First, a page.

SOC-It-To-You Security

Shrink-wrapped solution may be an answer to outsourcing worries

Printer-friendly version Email this CRN article

Solution providers with customers that are leery about outsourcing data security may find their salvation in a shrink-wrapped security operations center (SOC).

Some solution providers are looking at building a SOC at a client site as an alterative to the traditional managed security model, in which a customer's network is monitored remotely by a third party.

Bruce Tucker: SOCs may be a good fit for Patriot's federal customers.

Bruce Tucker, president of Patriot Technologies, a Frederick, Md.-based security services firm, said some of his federal accounts are interested in shrink-wrapped SOCs.

"They may still feel unsure about allowing a third party off-site to collect their Internet traffic," he said. "If that's the case, the opportunity [for us is, 'Let us build our expertise and infrastructure and the way we run a managed service provider business in your agency.' "

Patriot partners with managed security provider Riptech, Alexandria, Va., which has discussed building on-site SOCs with some federal agencies, said Rob Cahill, Riptech's director of federal sales.

"There has been a lot of interest," Cahill said. Although he would not specify how much such a solution would cost, he did say it would be a "high-dollar item."

Riptech, which was acquired by Symantec last week, could build a SOC that allows an agency to use its proprietary Caltarian technology to track and analyze security events on the network, and would have a technician on-site who could train staffers on the technology, he said.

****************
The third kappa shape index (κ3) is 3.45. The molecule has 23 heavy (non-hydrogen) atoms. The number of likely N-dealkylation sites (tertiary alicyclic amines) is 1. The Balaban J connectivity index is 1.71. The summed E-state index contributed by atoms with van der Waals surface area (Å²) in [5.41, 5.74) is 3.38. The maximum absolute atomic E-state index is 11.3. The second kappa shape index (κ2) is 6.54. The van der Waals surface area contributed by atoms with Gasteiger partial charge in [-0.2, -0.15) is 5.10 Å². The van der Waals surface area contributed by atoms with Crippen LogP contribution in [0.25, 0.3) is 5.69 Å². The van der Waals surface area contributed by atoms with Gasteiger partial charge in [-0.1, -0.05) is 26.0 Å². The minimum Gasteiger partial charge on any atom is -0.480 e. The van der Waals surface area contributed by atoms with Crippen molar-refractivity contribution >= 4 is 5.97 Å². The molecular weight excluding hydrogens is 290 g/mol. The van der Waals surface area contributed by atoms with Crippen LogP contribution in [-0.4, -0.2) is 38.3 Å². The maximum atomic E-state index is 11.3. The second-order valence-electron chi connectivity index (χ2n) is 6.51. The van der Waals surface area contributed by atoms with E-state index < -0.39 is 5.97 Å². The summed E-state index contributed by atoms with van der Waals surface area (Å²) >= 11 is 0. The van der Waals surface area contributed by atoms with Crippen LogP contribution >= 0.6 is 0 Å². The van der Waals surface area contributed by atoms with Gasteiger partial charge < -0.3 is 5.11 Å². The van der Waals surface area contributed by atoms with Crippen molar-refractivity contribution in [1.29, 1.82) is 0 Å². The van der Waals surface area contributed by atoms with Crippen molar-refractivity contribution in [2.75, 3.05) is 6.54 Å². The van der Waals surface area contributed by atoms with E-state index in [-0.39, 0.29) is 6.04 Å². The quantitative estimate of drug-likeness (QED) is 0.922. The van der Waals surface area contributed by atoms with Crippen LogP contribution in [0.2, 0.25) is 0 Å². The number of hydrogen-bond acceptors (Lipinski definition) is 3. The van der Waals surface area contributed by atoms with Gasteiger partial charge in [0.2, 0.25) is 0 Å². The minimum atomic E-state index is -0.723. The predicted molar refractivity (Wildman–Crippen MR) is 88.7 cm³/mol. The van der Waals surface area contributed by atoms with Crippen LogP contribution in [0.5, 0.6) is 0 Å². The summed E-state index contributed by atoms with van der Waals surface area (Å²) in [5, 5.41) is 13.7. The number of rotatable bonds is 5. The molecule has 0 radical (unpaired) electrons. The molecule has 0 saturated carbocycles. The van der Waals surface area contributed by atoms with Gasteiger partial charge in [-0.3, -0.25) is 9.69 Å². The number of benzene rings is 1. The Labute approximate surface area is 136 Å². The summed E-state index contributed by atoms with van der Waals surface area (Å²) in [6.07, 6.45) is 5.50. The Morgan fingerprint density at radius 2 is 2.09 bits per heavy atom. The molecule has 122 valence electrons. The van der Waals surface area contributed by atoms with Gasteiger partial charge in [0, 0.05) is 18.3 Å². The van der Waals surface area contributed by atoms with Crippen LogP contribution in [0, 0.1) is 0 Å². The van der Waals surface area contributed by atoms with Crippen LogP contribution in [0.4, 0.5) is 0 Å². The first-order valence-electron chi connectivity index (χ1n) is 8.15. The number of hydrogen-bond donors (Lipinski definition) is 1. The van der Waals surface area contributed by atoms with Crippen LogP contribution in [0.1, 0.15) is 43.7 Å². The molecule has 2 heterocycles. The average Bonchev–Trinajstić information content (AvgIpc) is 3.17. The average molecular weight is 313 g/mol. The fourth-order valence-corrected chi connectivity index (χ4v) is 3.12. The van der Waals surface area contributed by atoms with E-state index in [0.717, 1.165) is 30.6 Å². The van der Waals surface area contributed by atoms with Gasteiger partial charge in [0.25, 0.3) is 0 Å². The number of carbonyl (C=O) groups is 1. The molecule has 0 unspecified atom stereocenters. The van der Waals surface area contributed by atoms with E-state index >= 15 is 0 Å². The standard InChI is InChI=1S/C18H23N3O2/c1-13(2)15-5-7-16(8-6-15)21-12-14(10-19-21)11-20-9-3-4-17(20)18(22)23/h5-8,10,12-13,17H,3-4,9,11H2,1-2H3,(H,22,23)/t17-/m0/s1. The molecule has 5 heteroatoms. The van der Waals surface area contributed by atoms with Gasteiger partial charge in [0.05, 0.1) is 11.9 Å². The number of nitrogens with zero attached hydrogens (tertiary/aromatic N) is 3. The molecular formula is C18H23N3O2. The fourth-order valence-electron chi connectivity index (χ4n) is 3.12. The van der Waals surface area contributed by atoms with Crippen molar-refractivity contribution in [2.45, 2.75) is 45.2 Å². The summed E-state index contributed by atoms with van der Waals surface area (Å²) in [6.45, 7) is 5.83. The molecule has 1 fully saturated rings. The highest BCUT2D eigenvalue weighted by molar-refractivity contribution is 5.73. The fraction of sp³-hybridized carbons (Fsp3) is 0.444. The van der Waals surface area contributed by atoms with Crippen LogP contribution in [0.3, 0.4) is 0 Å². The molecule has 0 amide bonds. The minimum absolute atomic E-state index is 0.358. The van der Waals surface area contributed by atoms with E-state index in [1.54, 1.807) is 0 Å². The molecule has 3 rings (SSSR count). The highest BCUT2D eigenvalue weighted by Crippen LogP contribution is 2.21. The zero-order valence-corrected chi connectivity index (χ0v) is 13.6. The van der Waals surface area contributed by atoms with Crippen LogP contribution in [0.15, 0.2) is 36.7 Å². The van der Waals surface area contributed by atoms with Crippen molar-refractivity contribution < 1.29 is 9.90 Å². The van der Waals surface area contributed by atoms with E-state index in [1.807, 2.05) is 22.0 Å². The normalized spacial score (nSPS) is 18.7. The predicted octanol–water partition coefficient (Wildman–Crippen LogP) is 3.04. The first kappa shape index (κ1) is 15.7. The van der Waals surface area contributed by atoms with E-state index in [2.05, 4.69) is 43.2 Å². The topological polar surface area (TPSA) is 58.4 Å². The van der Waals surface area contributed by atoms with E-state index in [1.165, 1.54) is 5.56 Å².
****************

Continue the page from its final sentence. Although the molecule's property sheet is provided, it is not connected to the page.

Vigilinx, a security services firm in Parsippany, N.J., also is talking with customers about designing and implementing a SOC for them, said Adam Lipson, Vigilinx's executive vice president of client services and product development.

"It's absolutely something we would do," Lipson said.

A shrink-wrapped SOC would include designing the facility and its physical security, backup and fail-over requirements as well as developing security event procedures and policies, he said. Vigilinx could staff the SOC if the customer requests, Lipson added.

The cost would vary, depending on the types of services and technologies included in the SOC, he said.

Darwin Herdman, CTO of RedSiren, a Pittsburgh-based security services firm, said staffers who can analyze and assess security data are key, which makes a SOC-in-a-box a difficult proposition.

"It's data aggregation, and I still haven't seen anyone be able to put it in a box," he said.

Printer-friendly version Email this CRN article